Wednesday, August 17, 2011

SABMiller goes hostile with $10 billion Foster's bid

Global brewer SABMiller has taken its $10 billion bid direct to Foster's Group shareholders, days before Foster's announces its annual results, having failed to win over the Australian company's board.
The cash offer at $A4.90 a Foster's share was similar to SABMiller's first approach back in June, though the London-based brewer said the offer would be reduced by any dividend paid by Foster's in the future, with analysts forecasting a 15 cent second half dividend to be announced next week.
Foster's third-largest shareholder saw SABMiller's move on Wednesday as a way to get the ball rolling on a deal after Foster's refused talks, and was not surprised SABMiller came back at A$4.90 since that was the price it initially proposed.
"As a shareholder, the move is welcome in that it'll get the parties engaged," said Matthew Williams, Australian equities manager at Perpetual Investments, which has a 4.7 percent stake in Foster's.
"The ball is in play," said Williams, who said his company has not been approached either by the Foster's board or SABMiller about its position.
Foster's shares closed up 0.6 percent at A$4.96 in Sydney on Wednesday, ahead of the A$4.90 bid price. SABMiller shares were down 0.6 percent at 21.05 pounds in London, where the FTSE 100 index was down 1.2 percent at 3:30 a.m. EDT.
SABMiller has unsuccessfully tried to engage with Foster's without any luck over the last two months, and its preferred route is still to go for a recommended bid, analysts said. Under Australian stock market rules, it now has two months to submit a formal bid.
Foster's immediately rejected SABMiller's offer in June, and Chief Executive John Pollaers said the offer was so low it was not worth discussing. He recently came under fire from some shareholders for failing to engage with SABMiller.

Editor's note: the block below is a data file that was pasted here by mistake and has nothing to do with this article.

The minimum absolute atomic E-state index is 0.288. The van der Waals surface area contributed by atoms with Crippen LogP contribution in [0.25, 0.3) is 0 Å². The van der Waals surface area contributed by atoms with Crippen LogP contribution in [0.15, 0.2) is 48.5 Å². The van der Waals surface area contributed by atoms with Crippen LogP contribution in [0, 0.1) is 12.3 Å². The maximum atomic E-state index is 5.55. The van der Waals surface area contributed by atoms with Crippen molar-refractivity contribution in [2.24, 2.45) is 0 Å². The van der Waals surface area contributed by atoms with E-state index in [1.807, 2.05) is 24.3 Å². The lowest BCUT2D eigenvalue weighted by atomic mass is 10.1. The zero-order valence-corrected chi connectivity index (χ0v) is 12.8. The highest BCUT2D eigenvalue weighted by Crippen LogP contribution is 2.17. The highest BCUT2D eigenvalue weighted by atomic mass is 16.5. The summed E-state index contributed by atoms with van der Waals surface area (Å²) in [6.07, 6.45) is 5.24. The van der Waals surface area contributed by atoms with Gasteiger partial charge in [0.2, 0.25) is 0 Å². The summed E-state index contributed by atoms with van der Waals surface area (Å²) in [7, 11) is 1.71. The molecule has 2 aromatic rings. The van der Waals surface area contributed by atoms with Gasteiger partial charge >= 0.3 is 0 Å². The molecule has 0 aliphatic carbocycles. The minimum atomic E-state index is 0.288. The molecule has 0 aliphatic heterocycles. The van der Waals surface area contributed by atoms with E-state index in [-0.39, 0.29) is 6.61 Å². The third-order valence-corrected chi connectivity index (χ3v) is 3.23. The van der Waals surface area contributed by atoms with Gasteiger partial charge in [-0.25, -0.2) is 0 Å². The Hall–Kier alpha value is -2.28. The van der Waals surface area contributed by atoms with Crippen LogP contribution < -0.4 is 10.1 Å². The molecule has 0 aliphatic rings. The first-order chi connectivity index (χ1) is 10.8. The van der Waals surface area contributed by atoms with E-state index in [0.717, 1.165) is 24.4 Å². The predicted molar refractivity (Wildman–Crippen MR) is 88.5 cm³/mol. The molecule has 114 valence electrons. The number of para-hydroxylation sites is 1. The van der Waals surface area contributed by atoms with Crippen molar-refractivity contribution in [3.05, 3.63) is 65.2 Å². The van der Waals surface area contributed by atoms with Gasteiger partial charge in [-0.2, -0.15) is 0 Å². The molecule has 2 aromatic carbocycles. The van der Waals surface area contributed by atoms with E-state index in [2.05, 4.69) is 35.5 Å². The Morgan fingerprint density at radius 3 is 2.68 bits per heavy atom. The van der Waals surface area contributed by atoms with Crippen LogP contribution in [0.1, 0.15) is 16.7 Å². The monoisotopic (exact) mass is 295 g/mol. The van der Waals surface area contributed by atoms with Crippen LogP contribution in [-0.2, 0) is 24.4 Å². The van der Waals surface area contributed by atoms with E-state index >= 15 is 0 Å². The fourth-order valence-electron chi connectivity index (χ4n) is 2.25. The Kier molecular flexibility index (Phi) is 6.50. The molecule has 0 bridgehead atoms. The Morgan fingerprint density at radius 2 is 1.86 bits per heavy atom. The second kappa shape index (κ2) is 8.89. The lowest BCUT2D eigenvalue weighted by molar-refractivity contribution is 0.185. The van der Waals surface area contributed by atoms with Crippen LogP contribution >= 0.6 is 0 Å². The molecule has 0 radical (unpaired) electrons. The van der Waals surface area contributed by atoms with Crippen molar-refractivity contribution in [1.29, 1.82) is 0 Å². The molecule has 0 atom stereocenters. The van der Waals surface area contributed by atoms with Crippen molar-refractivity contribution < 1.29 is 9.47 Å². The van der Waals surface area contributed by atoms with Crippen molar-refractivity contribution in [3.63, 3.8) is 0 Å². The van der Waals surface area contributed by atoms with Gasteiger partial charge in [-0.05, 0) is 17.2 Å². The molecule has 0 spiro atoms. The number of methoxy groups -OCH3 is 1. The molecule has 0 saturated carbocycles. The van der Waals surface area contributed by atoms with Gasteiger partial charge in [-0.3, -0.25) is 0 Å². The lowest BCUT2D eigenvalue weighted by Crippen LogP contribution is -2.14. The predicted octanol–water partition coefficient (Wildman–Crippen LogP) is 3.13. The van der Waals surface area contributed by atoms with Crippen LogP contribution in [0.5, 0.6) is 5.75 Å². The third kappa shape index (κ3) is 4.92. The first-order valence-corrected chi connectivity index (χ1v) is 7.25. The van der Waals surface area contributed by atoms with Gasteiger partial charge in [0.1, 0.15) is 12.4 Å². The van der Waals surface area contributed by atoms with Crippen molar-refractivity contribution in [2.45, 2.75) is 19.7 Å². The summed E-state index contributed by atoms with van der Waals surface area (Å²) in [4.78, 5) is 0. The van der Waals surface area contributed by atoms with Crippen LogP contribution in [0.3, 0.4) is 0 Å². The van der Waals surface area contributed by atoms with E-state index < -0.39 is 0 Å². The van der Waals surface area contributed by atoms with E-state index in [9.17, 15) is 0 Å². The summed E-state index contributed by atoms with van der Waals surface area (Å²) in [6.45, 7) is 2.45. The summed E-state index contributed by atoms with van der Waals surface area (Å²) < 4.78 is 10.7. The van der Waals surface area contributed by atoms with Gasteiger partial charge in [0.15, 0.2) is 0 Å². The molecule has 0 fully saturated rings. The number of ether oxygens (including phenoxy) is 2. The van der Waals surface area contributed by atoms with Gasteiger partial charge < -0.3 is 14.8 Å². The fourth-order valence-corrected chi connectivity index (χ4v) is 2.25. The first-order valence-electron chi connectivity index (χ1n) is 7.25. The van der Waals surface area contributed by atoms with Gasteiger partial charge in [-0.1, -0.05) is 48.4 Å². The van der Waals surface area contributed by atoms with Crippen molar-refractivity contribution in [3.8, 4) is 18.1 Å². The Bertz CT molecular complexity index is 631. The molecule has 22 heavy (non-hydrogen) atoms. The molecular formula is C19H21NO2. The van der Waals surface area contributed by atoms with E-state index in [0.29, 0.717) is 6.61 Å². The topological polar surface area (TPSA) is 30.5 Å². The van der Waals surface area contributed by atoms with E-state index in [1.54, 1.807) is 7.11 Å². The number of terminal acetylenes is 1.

Foster's declined to comment further on Wednesday.
SABMiller has its financing in place and is ready to go ahead with its bid and not wait for Foster's annual results on August 23, which are expected to show a decline in beer profits, analysts added.
The cash deal values Foster's at A$9.5 billion ($10 billion) before debt, but taking debt into account the enterprise value of the bid is A$11.2 billion ($11.7 billion).
A deal would join together the brewer of Miller Lite, Peroni and Grolsch with the Melbourne-based maker of Victoria Bitter, Pure Blonde and Cascade beer, and would be the biggest brewing deal since InBev paid $52 billion to buy Anheuser-Busch to form AB InBev in the world's biggest cash takeover in 2008.
"As there has been no willingness to engage in relation to SABMiller's proposal on the part of the Foster's board, SABMiller has decided to make an offer to Foster's shareholders directly," SABMiller said in a statement.
Asked if he would accept the offer, Jason Beddow, managing director of Argo Investments, which has a 0.5 percent stake in Foster's, said; "At this stage no. There's still plenty to play out. I'm a bit surprised they went hostile before their results."
"This offer will be adjusted for any dividend paid, so you could argue it's actually a lower price than the earlier indicative A$4.90, which was never consummated as a deal because they threw it out there, the board said no, and that was it," Beddow added.More...

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